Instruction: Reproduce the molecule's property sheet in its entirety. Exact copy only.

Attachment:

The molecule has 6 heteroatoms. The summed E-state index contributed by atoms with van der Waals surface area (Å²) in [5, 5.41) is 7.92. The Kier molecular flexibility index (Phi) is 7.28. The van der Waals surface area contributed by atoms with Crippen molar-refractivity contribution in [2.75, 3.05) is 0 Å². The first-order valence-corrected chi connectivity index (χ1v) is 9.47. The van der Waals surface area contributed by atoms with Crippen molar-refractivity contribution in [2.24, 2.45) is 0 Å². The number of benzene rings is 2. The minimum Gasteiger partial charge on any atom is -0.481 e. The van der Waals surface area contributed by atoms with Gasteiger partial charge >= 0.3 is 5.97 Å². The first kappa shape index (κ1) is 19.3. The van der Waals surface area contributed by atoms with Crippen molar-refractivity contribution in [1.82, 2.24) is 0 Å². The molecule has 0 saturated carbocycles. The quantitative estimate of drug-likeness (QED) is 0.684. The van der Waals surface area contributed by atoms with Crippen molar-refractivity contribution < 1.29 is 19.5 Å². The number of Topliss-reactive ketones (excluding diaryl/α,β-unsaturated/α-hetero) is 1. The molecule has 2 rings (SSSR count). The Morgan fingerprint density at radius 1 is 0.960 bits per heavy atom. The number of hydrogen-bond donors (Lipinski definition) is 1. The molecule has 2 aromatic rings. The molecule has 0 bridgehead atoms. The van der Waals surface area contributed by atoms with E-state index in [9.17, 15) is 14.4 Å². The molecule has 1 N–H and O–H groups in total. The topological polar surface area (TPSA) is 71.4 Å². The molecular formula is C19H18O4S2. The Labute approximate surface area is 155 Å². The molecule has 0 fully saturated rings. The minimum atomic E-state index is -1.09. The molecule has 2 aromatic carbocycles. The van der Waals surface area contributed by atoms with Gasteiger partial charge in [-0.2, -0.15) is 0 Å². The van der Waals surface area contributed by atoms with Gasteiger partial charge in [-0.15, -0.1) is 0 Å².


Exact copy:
The molecule has 6 heteroatoms. The summed E-state index contributed by atoms with van der Waals surface area (Å²) in [5, 5.41) is 7.92. The Kier molecular flexibility index (Phi) is 7.28. The van der Waals surface area contributed by atoms with Crippen molar-refractivity contribution in [2.75, 3.05) is 0 Å². The first-order valence-corrected chi connectivity index (χ1v) is 9.47. The van der Waals surface area contributed by atoms with Crippen molar-refractivity contribution in [2.24, 2.45) is 0 Å². The number of benzene rings is 2. The minimum Gasteiger partial charge on any atom is -0.481 e. The van der Waals surface area contributed by atoms with Gasteiger partial charge >= 0.3 is 5.97 Å². The first kappa shape index (κ1) is 19.3. The van der Waals surface area contributed by atoms with Crippen molar-refractivity contribution in [1.82, 2.24) is 0 Å². The molecule has 0 saturated carbocycles. The quantitative estimate of drug-likeness (QED) is 0.684. The van der Waals surface area contributed by atoms with Crippen molar-refractivity contribution < 1.29 is 19.5 Å². The number of Topliss-reactive ketones (excluding diaryl/α,β-unsaturated/α-hetero) is 1. The molecule has 2 rings (SSSR count). The Morgan fingerprint density at radius 1 is 0.960 bits per heavy atom. The number of hydrogen-bond donors (Lipinski definition) is 1. The molecule has 2 aromatic rings. The molecule has 0 bridgehead atoms. The van der Waals surface area contributed by atoms with E-state index in [9.17, 15) is 14.4 Å². The molecule has 1 N–H and O–H groups in total. The topological polar surface area (TPSA) is 71.4 Å². The molecular formula is C19H18O4S2. The Labute approximate surface area is 155 Å². The molecule has 0 fully saturated rings. The minimum atomic E-state index is -1.09. The molecule has 2 aromatic carbocycles. The van der Waals surface area contributed by atoms with Gasteiger partial charge in [-0.2, -0.15) is 0 Å². The van der Waals surface area contributed by atoms with Gasteiger partial charge in [-0.15, -0.1) is 0 Å².